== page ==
Let me start by saying that Myrica pensylvanica is not a misspelling. (Yes, I’m a bad speller, but I looked this one up.) I don’t know why the botanical name is spelled with only one n when the state is spelled with two, but whoever made that mistake made it a long time ago and taxonomists are not going to go back and change it now. (Taxonomists are a stubborn bunch.) Let’s just call it Pennsylvania bay leaf.
This plant is native to small pockets of the northeastern United States, although, interestingly, not in much of Pennsylvania. It’s generally a coastal plant and tolerates salt spray well. I don’t get to forage on the coast very often, but Pennsylvania bay leaf is an attractive plant, so I planted one in my garden. I guess that means this technically isn’t a foraged herb, but the first time I harvested it was in the wild, so I still think of it as a wild edible.
The gray-blue fruits of Pennsylvania bay leaf are pretty, attract birds to the garden, and can be used in making soaps and candles. Pennsylvania bay is a dioecious plant, which means male and female flowers grow on separate plants, as with hollies. So if you’re in it for the waxy berries, you’ll need both a male plant (to pollinate) and a female plant (to bear fruit). I only have one bayberry in my garden, because I’m interested in flavor, not candlemaking (the waxy berries are used to make candles). Male and female shrubs produce equally flavorful foliage.
Pennsylvania bay leaf is as attractive as it is tasty. Leaves are glossy, bright green, and slightly wavy along the margins. Drying intensifies the flavor, so harvest fresh leaves, then dry them for year-round use. You can either dry individual leaves in a dehydrator at 95F, or bundle the stems together with an elastic band and hang them somewhere dry and out of direct sun. When drying is complete, store the dried bayberry leaves in a glass jar with a tight fitting lid.
You can use Pennsylvania bay leaf leaves in any recipe that calls for bay leaf (Laurus nobilis), but the flavor of Pennsylvania bay is less strong, so use twice as many leaves.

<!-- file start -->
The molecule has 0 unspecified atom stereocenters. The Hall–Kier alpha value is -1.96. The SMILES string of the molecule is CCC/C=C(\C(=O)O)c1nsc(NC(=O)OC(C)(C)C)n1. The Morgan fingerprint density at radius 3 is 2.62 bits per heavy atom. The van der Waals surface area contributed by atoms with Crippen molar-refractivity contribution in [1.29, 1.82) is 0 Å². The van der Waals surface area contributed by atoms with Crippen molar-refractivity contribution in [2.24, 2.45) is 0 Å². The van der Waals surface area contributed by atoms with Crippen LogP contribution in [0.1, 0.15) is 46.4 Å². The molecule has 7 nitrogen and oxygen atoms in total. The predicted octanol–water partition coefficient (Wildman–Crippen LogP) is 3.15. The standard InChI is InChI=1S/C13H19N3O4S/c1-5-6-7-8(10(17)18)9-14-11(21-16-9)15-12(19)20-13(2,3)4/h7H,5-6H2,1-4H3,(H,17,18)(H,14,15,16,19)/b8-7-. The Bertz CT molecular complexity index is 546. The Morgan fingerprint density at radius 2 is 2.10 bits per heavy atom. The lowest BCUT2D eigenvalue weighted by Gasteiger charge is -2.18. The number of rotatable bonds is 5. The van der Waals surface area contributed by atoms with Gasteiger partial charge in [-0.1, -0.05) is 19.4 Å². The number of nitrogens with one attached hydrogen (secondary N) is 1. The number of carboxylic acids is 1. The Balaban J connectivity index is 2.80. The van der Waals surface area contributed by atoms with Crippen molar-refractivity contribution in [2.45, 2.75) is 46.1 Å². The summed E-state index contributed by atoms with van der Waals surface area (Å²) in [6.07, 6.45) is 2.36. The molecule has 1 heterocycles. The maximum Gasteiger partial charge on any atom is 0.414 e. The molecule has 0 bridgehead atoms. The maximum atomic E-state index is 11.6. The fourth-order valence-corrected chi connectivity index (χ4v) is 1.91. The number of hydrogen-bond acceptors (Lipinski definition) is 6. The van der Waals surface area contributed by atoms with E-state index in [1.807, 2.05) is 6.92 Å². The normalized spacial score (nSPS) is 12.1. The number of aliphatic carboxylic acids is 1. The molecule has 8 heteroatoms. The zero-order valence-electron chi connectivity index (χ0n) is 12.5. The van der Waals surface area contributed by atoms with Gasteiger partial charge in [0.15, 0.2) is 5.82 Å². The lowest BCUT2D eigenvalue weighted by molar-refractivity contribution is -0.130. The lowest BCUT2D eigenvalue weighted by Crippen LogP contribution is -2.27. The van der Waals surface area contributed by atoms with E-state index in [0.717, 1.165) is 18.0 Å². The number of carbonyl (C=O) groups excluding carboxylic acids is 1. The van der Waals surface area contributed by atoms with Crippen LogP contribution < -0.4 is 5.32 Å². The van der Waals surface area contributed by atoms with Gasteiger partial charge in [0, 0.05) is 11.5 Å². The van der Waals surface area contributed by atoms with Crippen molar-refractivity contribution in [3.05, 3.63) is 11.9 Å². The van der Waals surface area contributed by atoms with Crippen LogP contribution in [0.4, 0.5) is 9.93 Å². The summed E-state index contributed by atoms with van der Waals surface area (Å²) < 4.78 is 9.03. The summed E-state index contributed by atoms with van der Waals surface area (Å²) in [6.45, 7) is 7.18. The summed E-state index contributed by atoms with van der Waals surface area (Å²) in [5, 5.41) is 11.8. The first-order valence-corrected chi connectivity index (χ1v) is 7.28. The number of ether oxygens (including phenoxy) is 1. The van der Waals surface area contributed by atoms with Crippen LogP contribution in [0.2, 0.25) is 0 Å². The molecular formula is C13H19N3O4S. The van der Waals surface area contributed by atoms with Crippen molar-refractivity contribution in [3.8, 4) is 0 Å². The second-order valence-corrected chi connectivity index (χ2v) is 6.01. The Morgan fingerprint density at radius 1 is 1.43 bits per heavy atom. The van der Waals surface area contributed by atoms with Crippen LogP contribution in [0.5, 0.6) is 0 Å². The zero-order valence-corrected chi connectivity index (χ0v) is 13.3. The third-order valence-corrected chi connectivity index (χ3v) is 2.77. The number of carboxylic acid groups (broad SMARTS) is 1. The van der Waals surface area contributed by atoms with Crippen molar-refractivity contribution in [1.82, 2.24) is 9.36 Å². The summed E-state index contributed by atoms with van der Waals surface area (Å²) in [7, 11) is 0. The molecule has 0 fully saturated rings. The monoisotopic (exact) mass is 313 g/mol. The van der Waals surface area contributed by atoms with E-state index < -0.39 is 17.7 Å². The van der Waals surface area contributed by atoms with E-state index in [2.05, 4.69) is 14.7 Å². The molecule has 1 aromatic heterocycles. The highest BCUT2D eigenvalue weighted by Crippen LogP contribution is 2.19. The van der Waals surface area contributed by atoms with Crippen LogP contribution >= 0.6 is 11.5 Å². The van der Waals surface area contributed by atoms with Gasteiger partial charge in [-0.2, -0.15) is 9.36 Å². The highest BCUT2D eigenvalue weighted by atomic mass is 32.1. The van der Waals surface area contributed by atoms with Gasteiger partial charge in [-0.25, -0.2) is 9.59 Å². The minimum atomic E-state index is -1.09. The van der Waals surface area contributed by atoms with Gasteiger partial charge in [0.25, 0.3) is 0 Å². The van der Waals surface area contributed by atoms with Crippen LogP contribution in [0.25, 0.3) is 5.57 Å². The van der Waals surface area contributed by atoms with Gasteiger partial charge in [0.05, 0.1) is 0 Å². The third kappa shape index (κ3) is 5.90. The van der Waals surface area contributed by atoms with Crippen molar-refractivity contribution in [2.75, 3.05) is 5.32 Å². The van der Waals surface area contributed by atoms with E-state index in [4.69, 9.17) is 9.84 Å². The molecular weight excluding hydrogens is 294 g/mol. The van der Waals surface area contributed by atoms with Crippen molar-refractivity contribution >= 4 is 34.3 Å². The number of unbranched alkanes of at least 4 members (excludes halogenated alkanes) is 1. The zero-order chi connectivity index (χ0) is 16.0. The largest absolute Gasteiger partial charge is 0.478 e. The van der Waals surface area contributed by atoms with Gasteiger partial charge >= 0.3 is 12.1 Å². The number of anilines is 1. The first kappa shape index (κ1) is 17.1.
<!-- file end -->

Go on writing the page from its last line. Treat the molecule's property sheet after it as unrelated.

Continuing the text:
Peggy O'Neill says
What month(s) do you harvest myrica pensylvanica leaves? Some plants need specific times.
Yes, some plants have specific harvest times, but the leaves of Myrica pensylvanica can be harvested any time they’re green and flexible. I harvest them spring through fall, until they start to turn brown.
Thanks for the great info (came across your page doing a search on how to dry Northern Bayberry leaves). I just wanted to add that, while M. pensylvanica is typically dioecious, there are some that are monoecious: https://hvp.osu.edu/pocketgardener/source/description/my_anica.html. I purchased one three years ago from our local (Long Island, NY) native plant initiative. It was too young for them to tell me if it was male or female, so I was told to wait until the following year at which time they said they should be able to tell. As far as I know, no one in my neighborhood has a Bayberry Bush for cross pollinisation, yet in its second season my lone little bush produced some berries! This year, its third season, it has grown tons, is spreading, and has a copious amount of berries on it! Obviously I wouldn’t recommend counting on a single female plant for anyone desiring berries, but sometimes you get lucky – or you can ask your local nursery if the specimens they’re selling are monoecious.
Thanks for the link. The article says that most commercially available plants are monoecious, which makes sense, since people who buy the plant probably want the ornamental fruit. But even if you had a dioecious plant, it could cross pollinate with a plant a mile away. You wouldn’t necessarily even know that other plant was there. They don’t call them busy bees for nothing!